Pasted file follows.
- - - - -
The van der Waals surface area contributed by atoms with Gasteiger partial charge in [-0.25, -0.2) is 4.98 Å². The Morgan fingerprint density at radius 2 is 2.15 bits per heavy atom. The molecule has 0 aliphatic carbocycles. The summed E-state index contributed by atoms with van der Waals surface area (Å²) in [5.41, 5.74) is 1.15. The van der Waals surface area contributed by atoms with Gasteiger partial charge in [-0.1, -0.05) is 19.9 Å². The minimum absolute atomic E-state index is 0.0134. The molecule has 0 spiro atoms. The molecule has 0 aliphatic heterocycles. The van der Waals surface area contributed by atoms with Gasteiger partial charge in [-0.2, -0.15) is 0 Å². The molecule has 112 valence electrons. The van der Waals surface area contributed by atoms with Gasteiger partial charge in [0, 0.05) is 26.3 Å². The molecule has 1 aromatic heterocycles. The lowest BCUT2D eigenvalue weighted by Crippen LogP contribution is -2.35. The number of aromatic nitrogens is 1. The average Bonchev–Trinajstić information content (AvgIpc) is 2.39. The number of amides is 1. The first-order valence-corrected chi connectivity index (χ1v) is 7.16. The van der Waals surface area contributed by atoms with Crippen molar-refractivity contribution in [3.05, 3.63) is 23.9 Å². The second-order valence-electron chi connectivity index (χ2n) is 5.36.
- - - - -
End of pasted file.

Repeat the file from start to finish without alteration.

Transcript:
The van der Waals surface area contributed by atoms with Gasteiger partial charge in [-0.25, -0.2) is 4.98 Å². The Morgan fingerprint density at radius 2 is 2.15 bits per heavy atom. The molecule has 0 aliphatic carbocycles. The summed E-state index contributed by atoms with van der Waals surface area (Å²) in [5.41, 5.74) is 1.15. The van der Waals surface area contributed by atoms with Gasteiger partial charge in [-0.1, -0.05) is 19.9 Å². The minimum absolute atomic E-state index is 0.0134. The molecule has 0 spiro atoms. The molecule has 0 aliphatic heterocycles. The van der Waals surface area contributed by atoms with Gasteiger partial charge in [-0.2, -0.15) is 0 Å². The molecule has 112 valence electrons. The van der Waals surface area contributed by atoms with Gasteiger partial charge in [0, 0.05) is 26.3 Å². The molecule has 1 aromatic heterocycles. The lowest BCUT2D eigenvalue weighted by Crippen LogP contribution is -2.35. The number of aromatic nitrogens is 1. The average Bonchev–Trinajstić information content (AvgIpc) is 2.39. The number of amides is 1. The first-order valence-corrected chi connectivity index (χ1v) is 7.16. The van der Waals surface area contributed by atoms with Crippen molar-refractivity contribution in [3.05, 3.63) is 23.9 Å². The second-order valence-electron chi connectivity index (χ2n) is 5.36.